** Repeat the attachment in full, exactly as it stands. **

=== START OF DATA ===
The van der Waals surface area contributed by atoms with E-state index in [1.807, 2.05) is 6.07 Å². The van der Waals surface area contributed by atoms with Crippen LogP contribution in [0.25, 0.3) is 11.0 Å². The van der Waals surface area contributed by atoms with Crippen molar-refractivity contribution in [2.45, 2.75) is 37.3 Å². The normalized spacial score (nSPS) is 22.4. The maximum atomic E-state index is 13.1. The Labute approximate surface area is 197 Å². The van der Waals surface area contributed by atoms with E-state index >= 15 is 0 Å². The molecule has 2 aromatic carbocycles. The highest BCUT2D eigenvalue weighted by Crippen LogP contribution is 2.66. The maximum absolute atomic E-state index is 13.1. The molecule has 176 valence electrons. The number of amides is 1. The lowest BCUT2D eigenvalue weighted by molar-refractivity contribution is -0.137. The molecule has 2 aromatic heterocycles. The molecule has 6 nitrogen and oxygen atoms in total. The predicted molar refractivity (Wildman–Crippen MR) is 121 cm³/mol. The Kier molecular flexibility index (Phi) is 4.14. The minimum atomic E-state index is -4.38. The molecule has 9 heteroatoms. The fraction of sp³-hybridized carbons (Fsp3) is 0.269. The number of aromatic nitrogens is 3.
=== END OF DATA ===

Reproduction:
The van der Waals surface area contributed by atoms with E-state index in [1.807, 2.05) is 6.07 Å². The van der Waals surface area contributed by atoms with Crippen LogP contribution in [0.25, 0.3) is 11.0 Å². The van der Waals surface area contributed by atoms with Crippen molar-refractivity contribution in [2.45, 2.75) is 37.3 Å². The normalized spacial score (nSPS) is 22.4. The maximum atomic E-state index is 13.1. The Labute approximate surface area is 197 Å². The van der Waals surface area contributed by atoms with E-state index >= 15 is 0 Å². The molecule has 2 aromatic carbocycles. The highest BCUT2D eigenvalue weighted by Crippen LogP contribution is 2.66. The maximum absolute atomic E-state index is 13.1. The molecule has 176 valence electrons. The number of amides is 1. The lowest BCUT2D eigenvalue weighted by molar-refractivity contribution is -0.137. The molecule has 2 aromatic heterocycles. The molecule has 6 nitrogen and oxygen atoms in total. The predicted molar refractivity (Wildman–Crippen MR) is 121 cm³/mol. The Kier molecular flexibility index (Phi) is 4.14. The minimum atomic E-state index is -4.38. The molecule has 9 heteroatoms. The fraction of sp³-hybridized carbons (Fsp3) is 0.269. The number of aromatic nitrogens is 3.